Spanning thirty years and three continents, The Green Road tells the story of Rosaleen, matriarch of the Madigan family, and her four children. Ardeevin, County Clare, Ireland. 1980. When her oldest brother Dan announces he will enter the priesthood, young Hanna watches her mother howl in agony and retreat to her room. In the years that follow, the Madigan children leave one by one: Dan for the frenzy of New York under the shadow of AIDS; Constance for a hospital in Limerick, where petty antics follow simple tragedy; Emmet for the backlands of Mali, where he learns the fragility of love and order; and Hanna for modern-day Dublin and the trials of her own motherhood. When Christmas Day reunites the children under one roof, each confronts the terrible weight of family ties and the journey that brought them home. The Green Road is a major work of fiction about the battles we wage for family, faith, and love.
There is absolutely no such thing as a normal family. Everyone’s family is a bit crazy though some are crazier than others. The Madigan’s are one of those special kinds of Irish crazy though I’m sure there’s families like them everywhere. The self centred mother, the long suffering eldest daughter trying to take care of everyone, the sons who have fecked off, and the rather dramatic somewhat spoilt youngest child. But they are also the kind of family that when the chips are down will appear over the hill to help.
While reading it I couldn’t help but think of the poem by Phillip Larkin:
“They fuck you up, your mum and dad.
They may not mean to, but they do.
They fill you with the faults they had
And add some extra, just for you.” – This be the Verse by Phillip Larkin
It is certainly a book about how our childhood and the things we are taught by are parents shape our later life. Rosaleen is undoubtedly a women dissatisfied with her life and with tendency to depression. She believes that she married beneath her in marrying a poor local farmer. She failed to live up to her potential. She is also extremely fond of that great Irish tradition of taking to the bed when things get too much. Her children too are dissatisfied with their lives. None of them seem overly happy at how things have panned out.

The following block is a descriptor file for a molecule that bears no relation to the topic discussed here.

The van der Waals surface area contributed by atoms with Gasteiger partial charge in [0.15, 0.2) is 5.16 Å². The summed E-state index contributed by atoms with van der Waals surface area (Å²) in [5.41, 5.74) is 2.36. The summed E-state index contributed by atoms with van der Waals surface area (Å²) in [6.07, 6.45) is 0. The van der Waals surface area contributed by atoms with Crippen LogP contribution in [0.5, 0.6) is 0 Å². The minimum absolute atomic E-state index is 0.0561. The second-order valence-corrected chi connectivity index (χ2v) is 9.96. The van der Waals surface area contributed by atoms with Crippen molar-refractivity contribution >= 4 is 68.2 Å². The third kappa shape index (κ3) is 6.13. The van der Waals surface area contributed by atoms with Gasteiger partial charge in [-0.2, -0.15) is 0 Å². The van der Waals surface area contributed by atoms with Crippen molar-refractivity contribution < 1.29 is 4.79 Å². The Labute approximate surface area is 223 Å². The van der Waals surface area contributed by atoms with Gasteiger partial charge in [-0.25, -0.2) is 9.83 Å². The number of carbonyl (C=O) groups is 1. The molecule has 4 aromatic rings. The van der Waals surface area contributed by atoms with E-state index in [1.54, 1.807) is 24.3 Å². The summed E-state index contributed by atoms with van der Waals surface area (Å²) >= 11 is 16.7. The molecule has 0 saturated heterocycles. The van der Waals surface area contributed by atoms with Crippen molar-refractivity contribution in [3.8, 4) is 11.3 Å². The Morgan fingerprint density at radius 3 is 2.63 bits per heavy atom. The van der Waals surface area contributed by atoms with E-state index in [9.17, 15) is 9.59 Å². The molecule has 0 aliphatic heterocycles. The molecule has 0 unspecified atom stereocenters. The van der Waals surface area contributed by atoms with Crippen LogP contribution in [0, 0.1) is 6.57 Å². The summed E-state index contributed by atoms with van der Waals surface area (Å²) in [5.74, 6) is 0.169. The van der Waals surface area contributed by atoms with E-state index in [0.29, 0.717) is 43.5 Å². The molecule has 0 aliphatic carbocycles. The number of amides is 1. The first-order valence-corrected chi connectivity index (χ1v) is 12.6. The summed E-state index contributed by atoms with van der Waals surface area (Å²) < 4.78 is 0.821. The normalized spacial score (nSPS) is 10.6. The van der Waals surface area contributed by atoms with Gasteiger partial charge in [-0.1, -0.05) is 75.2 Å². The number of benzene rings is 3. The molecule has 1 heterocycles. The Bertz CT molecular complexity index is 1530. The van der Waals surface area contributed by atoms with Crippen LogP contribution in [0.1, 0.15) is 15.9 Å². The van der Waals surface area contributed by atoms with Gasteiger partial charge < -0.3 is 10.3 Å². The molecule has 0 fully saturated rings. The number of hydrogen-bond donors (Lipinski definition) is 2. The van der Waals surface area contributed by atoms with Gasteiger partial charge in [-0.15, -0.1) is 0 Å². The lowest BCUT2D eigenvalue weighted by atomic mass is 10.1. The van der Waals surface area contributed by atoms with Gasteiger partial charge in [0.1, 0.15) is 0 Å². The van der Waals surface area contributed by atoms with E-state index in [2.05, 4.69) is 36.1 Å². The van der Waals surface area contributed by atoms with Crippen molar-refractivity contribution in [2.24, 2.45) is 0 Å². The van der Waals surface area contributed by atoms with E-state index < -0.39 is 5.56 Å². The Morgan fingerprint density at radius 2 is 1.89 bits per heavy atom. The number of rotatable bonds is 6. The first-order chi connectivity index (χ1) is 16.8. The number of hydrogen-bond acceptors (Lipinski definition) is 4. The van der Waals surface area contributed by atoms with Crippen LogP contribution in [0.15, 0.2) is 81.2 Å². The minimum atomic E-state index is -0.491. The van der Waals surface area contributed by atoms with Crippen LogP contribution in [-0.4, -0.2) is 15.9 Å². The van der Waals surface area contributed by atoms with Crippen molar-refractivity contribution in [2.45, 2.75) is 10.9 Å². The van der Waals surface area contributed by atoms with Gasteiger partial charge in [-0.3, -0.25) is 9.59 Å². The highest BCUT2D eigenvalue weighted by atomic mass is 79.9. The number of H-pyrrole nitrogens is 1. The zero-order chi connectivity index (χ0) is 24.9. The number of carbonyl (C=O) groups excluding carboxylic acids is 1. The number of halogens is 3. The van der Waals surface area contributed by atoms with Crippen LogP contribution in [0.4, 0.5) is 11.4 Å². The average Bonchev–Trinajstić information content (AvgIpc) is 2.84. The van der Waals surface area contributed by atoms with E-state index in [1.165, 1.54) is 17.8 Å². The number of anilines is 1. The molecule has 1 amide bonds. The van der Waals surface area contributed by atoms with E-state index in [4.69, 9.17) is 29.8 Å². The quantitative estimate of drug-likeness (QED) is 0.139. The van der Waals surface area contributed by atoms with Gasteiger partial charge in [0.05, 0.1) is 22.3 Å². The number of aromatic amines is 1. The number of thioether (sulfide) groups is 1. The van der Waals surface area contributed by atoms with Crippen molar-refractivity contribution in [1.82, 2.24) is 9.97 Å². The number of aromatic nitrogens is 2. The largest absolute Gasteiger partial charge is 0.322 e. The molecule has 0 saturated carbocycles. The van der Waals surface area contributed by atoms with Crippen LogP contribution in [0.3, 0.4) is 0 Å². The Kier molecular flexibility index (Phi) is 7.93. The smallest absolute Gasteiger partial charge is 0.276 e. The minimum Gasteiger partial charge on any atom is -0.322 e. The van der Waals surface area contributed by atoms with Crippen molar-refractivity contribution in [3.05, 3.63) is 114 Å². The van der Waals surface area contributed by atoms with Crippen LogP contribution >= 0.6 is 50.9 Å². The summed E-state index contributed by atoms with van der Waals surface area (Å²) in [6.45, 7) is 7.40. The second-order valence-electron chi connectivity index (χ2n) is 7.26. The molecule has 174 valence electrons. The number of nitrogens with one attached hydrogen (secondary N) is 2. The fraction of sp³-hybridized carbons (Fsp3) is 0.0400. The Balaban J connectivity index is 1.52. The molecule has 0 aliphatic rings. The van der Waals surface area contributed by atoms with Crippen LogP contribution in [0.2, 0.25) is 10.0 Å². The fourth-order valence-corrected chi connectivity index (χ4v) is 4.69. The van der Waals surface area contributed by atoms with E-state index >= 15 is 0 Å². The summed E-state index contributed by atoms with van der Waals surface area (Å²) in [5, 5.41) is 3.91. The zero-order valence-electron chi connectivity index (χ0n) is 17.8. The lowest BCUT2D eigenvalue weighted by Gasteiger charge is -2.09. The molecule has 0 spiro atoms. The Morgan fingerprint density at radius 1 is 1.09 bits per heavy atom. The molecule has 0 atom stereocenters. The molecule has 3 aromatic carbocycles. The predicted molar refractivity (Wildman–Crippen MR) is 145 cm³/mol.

The book is also an interesting portrayal of a changing Ireland over a course of 30 years and it’s changing social structures. Rosaleen’s father ran the local pharmacy. In mid 20th century Ireland he, and by extension Rosaleen, would have commanded power and respect in the town as am important local business man. They belonged to the middle classes. When the book opens that power is waning and by the modern sections of the book (set in 2005 while the Celtic Tiger is its peak) we see the rise of a new wealthy class – the developer – a group into which Constance has married. Every member of her husbands family seem to be involved in the construction sector in some way. The brashness of this new found wealth is most evident when Constance is doing the Christmas shopping. She buy’s her mother an expensive scarf, strongly suspecting she won’t like it because that is the kind of woman her mother is, and manages to spend €400 on the Christmas food shop, which we are informed is a record and a fact apparently Dessie will be very proud of. Ah the craziness of the Celtic Tiger!!
The social changes occuring in Ireland during the course of the book, however are perhaps most evident in relation to Dan. The book open’s with Dan informing his family he wants to become a priest. Rosaleen, who is far from happy at this news promptly takes to the bed. 20 or 30 years previously she would have been singing such news from the rooftops, but even by the 1980’s having a son in the priesthood no longer carried the prestige it once did. Dan is in fact gay, and in the end never becomes a priest. We witness both he and his family struggle with his sexuality. Even in the later sections set in 2005 (notably 12 years after homosexuality was officially decriminalised in Ireland and 10 years before the historic vote to allow gay marriage) it is clear some members of the family struggle with it. It is not something they discuss, but rather ignore as one of the many things they leave unsaid. The rural – urban divide, and the generational gap are both evident in how different members of the family deal with Dan’s sexuality. Emmet and Hanna living in Dublin are clearly far more comfortable with it than Rosaleen or Constance still living in rural Clare, equally Constance’s children are more comfortable with it than their parents. It is a clear example of a changing Ireland.
This is an excellent book about the Irish family, the legacies we carry and how much Ireland changed in a relatively short period of time. I found it a surprisingly compelling read. For anyone interested in Irish literature this is a must read.
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